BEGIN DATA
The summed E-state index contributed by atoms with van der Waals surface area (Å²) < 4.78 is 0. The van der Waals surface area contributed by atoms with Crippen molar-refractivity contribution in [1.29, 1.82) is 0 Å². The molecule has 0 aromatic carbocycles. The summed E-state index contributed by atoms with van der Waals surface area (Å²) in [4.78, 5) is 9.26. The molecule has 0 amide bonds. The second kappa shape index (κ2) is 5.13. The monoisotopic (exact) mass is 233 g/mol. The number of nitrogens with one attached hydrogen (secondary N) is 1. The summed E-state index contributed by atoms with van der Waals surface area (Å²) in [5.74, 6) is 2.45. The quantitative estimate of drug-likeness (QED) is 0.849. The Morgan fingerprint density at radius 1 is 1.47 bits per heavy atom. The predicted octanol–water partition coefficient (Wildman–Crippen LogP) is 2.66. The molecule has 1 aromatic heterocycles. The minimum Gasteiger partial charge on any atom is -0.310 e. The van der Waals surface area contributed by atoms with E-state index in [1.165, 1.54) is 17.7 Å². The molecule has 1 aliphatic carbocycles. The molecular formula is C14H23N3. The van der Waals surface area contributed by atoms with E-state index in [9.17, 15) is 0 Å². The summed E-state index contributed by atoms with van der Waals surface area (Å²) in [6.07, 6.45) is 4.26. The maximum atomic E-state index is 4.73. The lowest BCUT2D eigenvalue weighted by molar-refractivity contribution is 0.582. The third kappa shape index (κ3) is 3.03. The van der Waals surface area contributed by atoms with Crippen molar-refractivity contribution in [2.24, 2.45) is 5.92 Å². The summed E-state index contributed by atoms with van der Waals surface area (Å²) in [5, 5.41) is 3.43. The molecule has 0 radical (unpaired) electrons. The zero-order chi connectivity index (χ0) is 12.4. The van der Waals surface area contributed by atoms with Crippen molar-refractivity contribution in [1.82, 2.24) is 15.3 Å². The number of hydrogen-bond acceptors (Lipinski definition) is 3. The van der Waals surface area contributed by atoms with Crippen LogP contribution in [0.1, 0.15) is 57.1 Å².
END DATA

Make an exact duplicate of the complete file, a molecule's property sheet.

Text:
The summed E-state index contributed by atoms with van der Waals surface area (Å²) < 4.78 is 0. The van der Waals surface area contributed by atoms with Crippen molar-refractivity contribution in [1.29, 1.82) is 0 Å². The molecule has 0 aromatic carbocycles. The summed E-state index contributed by atoms with van der Waals surface area (Å²) in [4.78, 5) is 9.26. The molecule has 0 amide bonds. The second kappa shape index (κ2) is 5.13. The monoisotopic (exact) mass is 233 g/mol. The number of nitrogens with one attached hydrogen (secondary N) is 1. The summed E-state index contributed by atoms with van der Waals surface area (Å²) in [5.74, 6) is 2.45. The quantitative estimate of drug-likeness (QED) is 0.849. The Morgan fingerprint density at radius 1 is 1.47 bits per heavy atom. The predicted octanol–water partition coefficient (Wildman–Crippen LogP) is 2.66. The molecule has 1 aromatic heterocycles. The minimum Gasteiger partial charge on any atom is -0.310 e. The van der Waals surface area contributed by atoms with E-state index in [1.165, 1.54) is 17.7 Å². The molecule has 1 aliphatic carbocycles. The molecular formula is C14H23N3. The van der Waals surface area contributed by atoms with E-state index in [9.17, 15) is 0 Å². The summed E-state index contributed by atoms with van der Waals surface area (Å²) in [6.07, 6.45) is 4.26. The maximum atomic E-state index is 4.73. The lowest BCUT2D eigenvalue weighted by molar-refractivity contribution is 0.582. The third kappa shape index (κ3) is 3.03. The van der Waals surface area contributed by atoms with Crippen molar-refractivity contribution in [2.24, 2.45) is 5.92 Å². The summed E-state index contributed by atoms with van der Waals surface area (Å²) in [5, 5.41) is 3.43. The molecule has 0 radical (unpaired) electrons. The zero-order chi connectivity index (χ0) is 12.4. The van der Waals surface area contributed by atoms with Crippen molar-refractivity contribution in [1.82, 2.24) is 15.3 Å². The number of hydrogen-bond acceptors (Lipinski definition) is 3. The van der Waals surface area contributed by atoms with Crippen LogP contribution in [0.1, 0.15) is 57.1 Å².